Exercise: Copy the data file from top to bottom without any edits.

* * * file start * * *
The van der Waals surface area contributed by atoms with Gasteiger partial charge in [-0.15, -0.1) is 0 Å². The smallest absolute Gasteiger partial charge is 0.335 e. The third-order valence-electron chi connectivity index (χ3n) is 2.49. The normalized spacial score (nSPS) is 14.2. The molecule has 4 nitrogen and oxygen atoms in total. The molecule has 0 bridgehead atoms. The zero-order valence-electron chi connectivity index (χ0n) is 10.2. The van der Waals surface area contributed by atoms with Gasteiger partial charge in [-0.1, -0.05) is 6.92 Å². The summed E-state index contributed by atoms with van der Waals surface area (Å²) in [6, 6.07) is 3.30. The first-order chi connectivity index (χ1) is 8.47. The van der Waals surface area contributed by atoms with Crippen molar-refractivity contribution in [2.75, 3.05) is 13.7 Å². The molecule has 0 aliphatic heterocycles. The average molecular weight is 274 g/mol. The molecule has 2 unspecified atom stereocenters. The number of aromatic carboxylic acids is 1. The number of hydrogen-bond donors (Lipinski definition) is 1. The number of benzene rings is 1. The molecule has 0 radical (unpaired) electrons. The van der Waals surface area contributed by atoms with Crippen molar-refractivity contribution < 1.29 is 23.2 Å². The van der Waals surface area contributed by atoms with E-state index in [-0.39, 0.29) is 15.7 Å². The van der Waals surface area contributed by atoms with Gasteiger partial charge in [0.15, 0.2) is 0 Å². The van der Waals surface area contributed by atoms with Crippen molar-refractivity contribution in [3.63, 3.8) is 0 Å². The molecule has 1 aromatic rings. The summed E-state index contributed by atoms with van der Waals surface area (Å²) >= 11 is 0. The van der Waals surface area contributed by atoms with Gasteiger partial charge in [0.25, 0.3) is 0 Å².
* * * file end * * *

The van der Waals surface area contributed by atoms with Gasteiger partial charge in [-0.15, -0.1) is 0 Å². The smallest absolute Gasteiger partial charge is 0.335 e. The third-order valence-electron chi connectivity index (χ3n) is 2.49. The normalized spacial score (nSPS) is 14.2. The molecule has 4 nitrogen and oxygen atoms in total. The molecule has 0 bridgehead atoms. The zero-order valence-electron chi connectivity index (χ0n) is 10.2. The van der Waals surface area contributed by atoms with Gasteiger partial charge in [-0.1, -0.05) is 6.92 Å². The summed E-state index contributed by atoms with van der Waals surface area (Å²) in [6, 6.07) is 3.30. The first-order chi connectivity index (χ1) is 8.47. The van der Waals surface area contributed by atoms with Crippen molar-refractivity contribution in [2.75, 3.05) is 13.7 Å². The molecule has 0 aliphatic heterocycles. The average molecular weight is 274 g/mol. The molecule has 2 unspecified atom stereocenters. The number of aromatic carboxylic acids is 1. The number of hydrogen-bond donors (Lipinski definition) is 1. The number of benzene rings is 1. The molecule has 0 radical (unpaired) electrons. The van der Waals surface area contributed by atoms with Crippen molar-refractivity contribution < 1.29 is 23.2 Å². The van der Waals surface area contributed by atoms with E-state index in [-0.39, 0.29) is 15.7 Å². The van der Waals surface area contributed by atoms with Gasteiger partial charge in [0.15, 0.2) is 0 Å². The van der Waals surface area contributed by atoms with Crippen molar-refractivity contribution in [3.63, 3.8) is 0 Å². The molecule has 1 aromatic rings. The summed E-state index contributed by atoms with van der Waals surface area (Å²) >= 11 is 0. The van der Waals surface area contributed by atoms with Gasteiger partial charge in [0.25, 0.3) is 0 Å².